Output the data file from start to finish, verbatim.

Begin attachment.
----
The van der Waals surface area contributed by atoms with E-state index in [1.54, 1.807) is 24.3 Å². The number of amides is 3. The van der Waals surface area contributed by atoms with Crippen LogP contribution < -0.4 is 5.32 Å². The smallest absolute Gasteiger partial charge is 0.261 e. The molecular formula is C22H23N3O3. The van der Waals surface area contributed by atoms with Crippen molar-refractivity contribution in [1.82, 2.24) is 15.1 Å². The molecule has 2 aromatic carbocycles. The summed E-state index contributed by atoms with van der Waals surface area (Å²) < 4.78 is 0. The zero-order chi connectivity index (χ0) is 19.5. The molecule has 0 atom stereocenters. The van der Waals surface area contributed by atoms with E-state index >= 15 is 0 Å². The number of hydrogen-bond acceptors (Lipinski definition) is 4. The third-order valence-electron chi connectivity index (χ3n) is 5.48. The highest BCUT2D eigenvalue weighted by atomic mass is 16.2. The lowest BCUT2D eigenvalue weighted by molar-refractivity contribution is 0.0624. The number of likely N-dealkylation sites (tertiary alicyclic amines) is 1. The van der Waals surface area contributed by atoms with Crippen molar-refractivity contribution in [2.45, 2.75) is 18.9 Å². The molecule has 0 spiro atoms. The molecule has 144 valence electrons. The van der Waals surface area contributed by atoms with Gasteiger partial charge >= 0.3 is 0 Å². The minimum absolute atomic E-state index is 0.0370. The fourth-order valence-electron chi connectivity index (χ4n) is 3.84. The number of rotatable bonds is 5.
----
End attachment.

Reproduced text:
The van der Waals surface area contributed by atoms with E-state index in [1.54, 1.807) is 24.3 Å². The number of amides is 3. The van der Waals surface area contributed by atoms with Crippen LogP contribution < -0.4 is 5.32 Å². The smallest absolute Gasteiger partial charge is 0.261 e. The molecular formula is C22H23N3O3. The van der Waals surface area contributed by atoms with Crippen molar-refractivity contribution in [1.82, 2.24) is 15.1 Å². The molecule has 2 aromatic carbocycles. The summed E-state index contributed by atoms with van der Waals surface area (Å²) < 4.78 is 0. The zero-order chi connectivity index (χ0) is 19.5. The molecule has 0 atom stereocenters. The van der Waals surface area contributed by atoms with E-state index >= 15 is 0 Å². The number of hydrogen-bond acceptors (Lipinski definition) is 4. The third-order valence-electron chi connectivity index (χ3n) is 5.48. The highest BCUT2D eigenvalue weighted by atomic mass is 16.2. The lowest BCUT2D eigenvalue weighted by molar-refractivity contribution is 0.0624. The number of likely N-dealkylation sites (tertiary alicyclic amines) is 1. The van der Waals surface area contributed by atoms with Crippen molar-refractivity contribution in [2.45, 2.75) is 18.9 Å². The molecule has 0 spiro atoms. The molecule has 144 valence electrons. The van der Waals surface area contributed by atoms with Gasteiger partial charge >= 0.3 is 0 Å². The minimum absolute atomic E-state index is 0.0370. The fourth-order valence-electron chi connectivity index (χ4n) is 3.84. The number of rotatable bonds is 5.